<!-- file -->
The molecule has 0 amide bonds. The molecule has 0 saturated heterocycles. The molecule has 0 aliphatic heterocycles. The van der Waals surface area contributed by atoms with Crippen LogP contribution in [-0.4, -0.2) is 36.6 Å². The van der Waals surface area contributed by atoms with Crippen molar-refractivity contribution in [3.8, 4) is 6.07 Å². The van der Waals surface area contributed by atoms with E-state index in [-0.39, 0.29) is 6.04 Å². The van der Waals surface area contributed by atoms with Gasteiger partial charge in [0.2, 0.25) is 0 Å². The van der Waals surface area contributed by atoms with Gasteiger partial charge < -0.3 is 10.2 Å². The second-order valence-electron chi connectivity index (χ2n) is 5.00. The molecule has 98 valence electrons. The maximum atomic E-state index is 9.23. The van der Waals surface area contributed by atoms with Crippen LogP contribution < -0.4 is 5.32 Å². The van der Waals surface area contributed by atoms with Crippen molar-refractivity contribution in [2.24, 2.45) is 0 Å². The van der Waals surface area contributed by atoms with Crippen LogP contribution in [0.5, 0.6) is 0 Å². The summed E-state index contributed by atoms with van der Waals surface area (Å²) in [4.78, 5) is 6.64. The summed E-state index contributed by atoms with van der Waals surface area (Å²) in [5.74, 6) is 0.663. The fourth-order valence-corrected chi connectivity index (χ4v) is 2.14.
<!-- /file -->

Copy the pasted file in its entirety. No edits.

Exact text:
The molecule has 0 amide bonds. The molecule has 0 saturated heterocycles. The molecule has 0 aliphatic heterocycles. The van der Waals surface area contributed by atoms with Crippen LogP contribution in [-0.4, -0.2) is 36.6 Å². The van der Waals surface area contributed by atoms with Crippen molar-refractivity contribution in [3.8, 4) is 6.07 Å². The van der Waals surface area contributed by atoms with E-state index in [-0.39, 0.29) is 6.04 Å². The van der Waals surface area contributed by atoms with Gasteiger partial charge in [0.2, 0.25) is 0 Å². The van der Waals surface area contributed by atoms with Gasteiger partial charge < -0.3 is 10.2 Å². The second-order valence-electron chi connectivity index (χ2n) is 5.00. The molecule has 98 valence electrons. The maximum atomic E-state index is 9.23. The van der Waals surface area contributed by atoms with Crippen LogP contribution < -0.4 is 5.32 Å². The van der Waals surface area contributed by atoms with Crippen molar-refractivity contribution in [2.24, 2.45) is 0 Å². The van der Waals surface area contributed by atoms with Crippen LogP contribution in [0.5, 0.6) is 0 Å². The summed E-state index contributed by atoms with van der Waals surface area (Å²) in [4.78, 5) is 6.64. The summed E-state index contributed by atoms with van der Waals surface area (Å²) in [5.74, 6) is 0.663. The fourth-order valence-corrected chi connectivity index (χ4v) is 2.14.